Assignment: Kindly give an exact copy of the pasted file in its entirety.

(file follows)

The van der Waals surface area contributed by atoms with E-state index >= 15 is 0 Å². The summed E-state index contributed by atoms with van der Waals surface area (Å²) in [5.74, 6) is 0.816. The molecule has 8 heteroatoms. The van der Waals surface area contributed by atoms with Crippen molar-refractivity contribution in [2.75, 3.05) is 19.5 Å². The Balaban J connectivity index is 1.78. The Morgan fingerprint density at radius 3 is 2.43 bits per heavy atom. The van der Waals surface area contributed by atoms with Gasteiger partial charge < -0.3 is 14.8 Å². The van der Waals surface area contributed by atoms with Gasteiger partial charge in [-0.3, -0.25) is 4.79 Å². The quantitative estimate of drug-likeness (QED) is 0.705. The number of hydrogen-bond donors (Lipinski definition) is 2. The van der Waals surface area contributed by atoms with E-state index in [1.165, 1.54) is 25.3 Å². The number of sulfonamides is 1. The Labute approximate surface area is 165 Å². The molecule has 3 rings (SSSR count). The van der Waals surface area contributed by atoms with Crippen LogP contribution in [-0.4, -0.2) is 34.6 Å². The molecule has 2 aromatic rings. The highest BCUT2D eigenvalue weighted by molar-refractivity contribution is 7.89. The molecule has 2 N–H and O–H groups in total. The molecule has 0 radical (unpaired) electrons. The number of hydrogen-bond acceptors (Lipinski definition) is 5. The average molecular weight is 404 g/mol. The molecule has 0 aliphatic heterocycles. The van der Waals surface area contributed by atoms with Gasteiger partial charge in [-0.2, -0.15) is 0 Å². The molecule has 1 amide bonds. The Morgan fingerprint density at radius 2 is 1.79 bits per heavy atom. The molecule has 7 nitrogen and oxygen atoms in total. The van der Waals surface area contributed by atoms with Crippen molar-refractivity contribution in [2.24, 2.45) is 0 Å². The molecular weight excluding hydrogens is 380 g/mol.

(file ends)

The van der Waals surface area contributed by atoms with E-state index >= 15 is 0 Å². The summed E-state index contributed by atoms with van der Waals surface area (Å²) in [5.74, 6) is 0.816. The molecule has 8 heteroatoms. The van der Waals surface area contributed by atoms with Crippen molar-refractivity contribution in [2.75, 3.05) is 19.5 Å². The Balaban J connectivity index is 1.78. The Morgan fingerprint density at radius 3 is 2.43 bits per heavy atom. The van der Waals surface area contributed by atoms with Gasteiger partial charge < -0.3 is 14.8 Å². The van der Waals surface area contributed by atoms with Gasteiger partial charge in [-0.3, -0.25) is 4.79 Å². The quantitative estimate of drug-likeness (QED) is 0.705. The number of hydrogen-bond donors (Lipinski definition) is 2. The van der Waals surface area contributed by atoms with E-state index in [1.165, 1.54) is 25.3 Å². The number of sulfonamides is 1. The Labute approximate surface area is 165 Å². The molecule has 3 rings (SSSR count). The van der Waals surface area contributed by atoms with Crippen LogP contribution in [-0.4, -0.2) is 34.6 Å². The molecule has 2 aromatic rings. The highest BCUT2D eigenvalue weighted by molar-refractivity contribution is 7.89. The molecule has 2 N–H and O–H groups in total. The molecule has 0 radical (unpaired) electrons. The number of hydrogen-bond acceptors (Lipinski definition) is 5. The average molecular weight is 404 g/mol. The molecule has 0 aliphatic heterocycles. The van der Waals surface area contributed by atoms with Gasteiger partial charge in [-0.2, -0.15) is 0 Å². The molecule has 1 amide bonds. The Morgan fingerprint density at radius 2 is 1.79 bits per heavy atom. The molecule has 7 nitrogen and oxygen atoms in total. The van der Waals surface area contributed by atoms with Crippen molar-refractivity contribution in [2.24, 2.45) is 0 Å². The molecular weight excluding hydrogens is 380 g/mol.